“It is the very uncertainty, unpredictability, and uncontrollability of organizational processes that signal the adaptive capability of complex systems; their capacity for the emergence of novel practices, processes, and routines is at the heart of an ecology of innovation.” -Goldstein, Hazy, Lichtenstein Complexity and the Nexus of Leadership: Leveraging Nonlinear Science to Create Ecologies of Innovation
Learning lies at the very heart of any complex, adaptive and innovative system. Especially those organizational systems that are able to continually grow and evolve. And while we can let that statement linger, it is not enough. It requires more, much more.
A diversity of learning
Curation and creation of new knowledge
Environments of experimentation where novel and innovative ideas and thinking can emerge
Spaces where ideas can collide to create new thinking and ideas
Engaging learning networks and idea flows, both internally and externally
Ongoing reflection of mental models, assumptions and cognitive biases
Ability to adapt and change in response to the ongoing emergence of the new
Unfortunately, in the midst of today’s organizational complexity and chaos that encompasses today’s accelerated and turbulent change cycles, leaders look to insulate and simplify, instead of embracing the opportunity and/or opportunities that begins to emerge from this complexity and chaos.
When change is needed most for an organization, it is often the status quo and stasis that is sought out and exemplified (both consciously and unconsciously).
In the face of change, whether incremental and/or disruptive, the comfort of the known is often held up as a model to stave off the fear of the unknown, even when the current model is proving to be ineffective. There is safety in the known. Unless the emergence of the novel and new can provide a strong promise of future success it is squeezed out in favor of the familiar and known.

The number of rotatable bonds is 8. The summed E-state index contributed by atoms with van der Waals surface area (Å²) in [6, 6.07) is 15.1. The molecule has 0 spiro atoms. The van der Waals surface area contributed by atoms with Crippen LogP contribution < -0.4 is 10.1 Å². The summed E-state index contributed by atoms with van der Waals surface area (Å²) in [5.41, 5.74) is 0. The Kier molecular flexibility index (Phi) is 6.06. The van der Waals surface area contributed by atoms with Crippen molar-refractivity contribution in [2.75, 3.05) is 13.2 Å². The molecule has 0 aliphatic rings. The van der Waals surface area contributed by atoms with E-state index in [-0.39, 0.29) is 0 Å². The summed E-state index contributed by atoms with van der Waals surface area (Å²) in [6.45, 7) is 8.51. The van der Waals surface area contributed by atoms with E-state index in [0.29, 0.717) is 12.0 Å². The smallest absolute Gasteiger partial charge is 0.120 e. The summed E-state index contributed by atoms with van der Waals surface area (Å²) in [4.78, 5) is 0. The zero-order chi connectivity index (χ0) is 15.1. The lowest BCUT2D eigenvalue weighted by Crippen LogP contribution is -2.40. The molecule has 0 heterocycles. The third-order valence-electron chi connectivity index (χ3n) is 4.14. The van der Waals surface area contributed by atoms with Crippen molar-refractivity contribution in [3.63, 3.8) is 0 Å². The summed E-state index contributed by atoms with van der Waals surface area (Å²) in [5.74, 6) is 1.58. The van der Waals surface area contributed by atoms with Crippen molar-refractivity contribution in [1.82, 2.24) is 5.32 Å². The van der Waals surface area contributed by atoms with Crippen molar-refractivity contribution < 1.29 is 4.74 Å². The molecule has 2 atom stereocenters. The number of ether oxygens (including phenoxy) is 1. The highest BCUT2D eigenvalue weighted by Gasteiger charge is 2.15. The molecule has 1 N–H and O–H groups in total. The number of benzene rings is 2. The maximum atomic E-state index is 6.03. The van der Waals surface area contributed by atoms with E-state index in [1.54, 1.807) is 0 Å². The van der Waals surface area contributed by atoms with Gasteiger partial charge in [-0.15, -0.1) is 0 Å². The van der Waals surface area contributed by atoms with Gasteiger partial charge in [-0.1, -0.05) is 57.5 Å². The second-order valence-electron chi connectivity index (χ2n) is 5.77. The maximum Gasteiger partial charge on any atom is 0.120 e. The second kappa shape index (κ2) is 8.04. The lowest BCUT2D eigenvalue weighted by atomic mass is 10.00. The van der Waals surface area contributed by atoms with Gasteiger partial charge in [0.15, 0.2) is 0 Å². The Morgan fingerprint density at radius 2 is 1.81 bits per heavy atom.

Which is why the above “requirements” are necessary for any organization to be able to continually adapt and maintain innovative ecologies, environments, and ecosystems.
Or as the old adage puts forth, “you don’t know what you don’t know” remains true for our organizations, as well as individuals. For much of what happens in an organization is based on a “we’ve always done it this way” approach to working that has seldom been considered or questioned. Which then begets the question, are the individuals and the organization itself on a journey to continually seek out “what it doesn’t know?” Or is it happy to remain in the comfort of the known, often at its own peril and relevance.
For which Goldstein, Hazy, Lichtenstein add, “Since ecologies are driven by all of the exchanges, interchanges, interactions, and connectivities existing between its subsystems, whatever is essential takes place at these interfaces.”
Which reminds us that if individuals and organizations are not searching out and creating new learning and knowledge, engaged in internal and external learning flows and networks, seeking out and allowing for experimentation and the emergence of the novel and new, and constantly reflecting on their mental models as they collide with a diversity of learning and ideas, those “exchanges, interchanges, interactions, and connectivities” will do little to move individuals and organizations beyond and amplification of what is already known.
Or as Goldstein, Hazy, Lichtenstein share, “At the core of ecosystems are patterns of interactions – the vital exchanges – that connect all the subsystems together.” For which they continue, “Because a complex system is composed of interdependent, interacting subsystems, information about the functioning of the system is distributed throughout the networks of connection. This nexus of relations is the source of influence, the driver of innovation, and the regulator of change.”
Which reminds us that all individuals and organizations have their own borders, their own space where the known and the unknown intersect.
It is at this intersection, that the future relevance of our organizations is often determined and discovered.